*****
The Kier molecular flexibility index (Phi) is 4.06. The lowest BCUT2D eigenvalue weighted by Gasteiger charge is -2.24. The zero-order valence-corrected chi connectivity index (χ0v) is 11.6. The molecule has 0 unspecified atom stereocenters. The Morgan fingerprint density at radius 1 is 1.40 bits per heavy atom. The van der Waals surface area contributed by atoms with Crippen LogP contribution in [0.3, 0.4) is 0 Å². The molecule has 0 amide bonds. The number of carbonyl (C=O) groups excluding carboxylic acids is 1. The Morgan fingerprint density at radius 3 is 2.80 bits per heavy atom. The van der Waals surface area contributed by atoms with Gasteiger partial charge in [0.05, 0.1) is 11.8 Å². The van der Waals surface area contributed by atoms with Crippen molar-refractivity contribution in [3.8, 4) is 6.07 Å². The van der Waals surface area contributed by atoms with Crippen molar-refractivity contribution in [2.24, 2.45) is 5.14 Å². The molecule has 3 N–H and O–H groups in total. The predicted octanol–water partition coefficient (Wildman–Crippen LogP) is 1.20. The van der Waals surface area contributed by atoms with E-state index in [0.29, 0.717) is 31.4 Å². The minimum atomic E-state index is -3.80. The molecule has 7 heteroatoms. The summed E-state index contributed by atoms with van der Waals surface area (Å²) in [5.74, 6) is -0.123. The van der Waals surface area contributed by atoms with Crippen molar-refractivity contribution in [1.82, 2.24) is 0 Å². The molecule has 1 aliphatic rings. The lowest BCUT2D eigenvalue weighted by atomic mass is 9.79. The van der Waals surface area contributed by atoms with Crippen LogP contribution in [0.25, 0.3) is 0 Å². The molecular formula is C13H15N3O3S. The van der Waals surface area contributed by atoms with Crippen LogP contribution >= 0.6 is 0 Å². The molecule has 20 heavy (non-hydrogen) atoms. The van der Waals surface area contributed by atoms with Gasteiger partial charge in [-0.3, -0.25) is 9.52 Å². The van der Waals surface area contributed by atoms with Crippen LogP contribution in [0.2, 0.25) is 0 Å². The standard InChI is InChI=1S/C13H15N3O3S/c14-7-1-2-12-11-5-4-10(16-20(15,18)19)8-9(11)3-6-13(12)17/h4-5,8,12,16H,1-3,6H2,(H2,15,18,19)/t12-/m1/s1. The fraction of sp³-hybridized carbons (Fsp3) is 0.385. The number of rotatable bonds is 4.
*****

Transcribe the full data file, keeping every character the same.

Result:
The Kier molecular flexibility index (Phi) is 4.06. The lowest BCUT2D eigenvalue weighted by Gasteiger charge is -2.24. The zero-order valence-corrected chi connectivity index (χ0v) is 11.6. The molecule has 0 unspecified atom stereocenters. The Morgan fingerprint density at radius 1 is 1.40 bits per heavy atom. The van der Waals surface area contributed by atoms with Crippen LogP contribution in [0.3, 0.4) is 0 Å². The molecule has 0 amide bonds. The number of carbonyl (C=O) groups excluding carboxylic acids is 1. The Morgan fingerprint density at radius 3 is 2.80 bits per heavy atom. The van der Waals surface area contributed by atoms with Gasteiger partial charge in [0.05, 0.1) is 11.8 Å². The van der Waals surface area contributed by atoms with Crippen molar-refractivity contribution in [3.8, 4) is 6.07 Å². The van der Waals surface area contributed by atoms with Crippen molar-refractivity contribution in [2.24, 2.45) is 5.14 Å². The molecule has 3 N–H and O–H groups in total. The predicted octanol–water partition coefficient (Wildman–Crippen LogP) is 1.20. The van der Waals surface area contributed by atoms with E-state index in [0.29, 0.717) is 31.4 Å². The minimum atomic E-state index is -3.80. The molecule has 7 heteroatoms. The summed E-state index contributed by atoms with van der Waals surface area (Å²) in [5.74, 6) is -0.123. The van der Waals surface area contributed by atoms with Crippen molar-refractivity contribution in [1.82, 2.24) is 0 Å². The molecule has 1 aliphatic rings. The lowest BCUT2D eigenvalue weighted by atomic mass is 9.79. The van der Waals surface area contributed by atoms with Crippen LogP contribution in [0.25, 0.3) is 0 Å². The molecular formula is C13H15N3O3S. The van der Waals surface area contributed by atoms with Crippen LogP contribution >= 0.6 is 0 Å². The molecule has 20 heavy (non-hydrogen) atoms. The van der Waals surface area contributed by atoms with Gasteiger partial charge in [-0.3, -0.25) is 9.52 Å². The van der Waals surface area contributed by atoms with Crippen LogP contribution in [0.2, 0.25) is 0 Å². The standard InChI is InChI=1S/C13H15N3O3S/c14-7-1-2-12-11-5-4-10(16-20(15,18)19)8-9(11)3-6-13(12)17/h4-5,8,12,16H,1-3,6H2,(H2,15,18,19)/t12-/m1/s1. The fraction of sp³-hybridized carbons (Fsp3) is 0.385. The number of rotatable bonds is 4.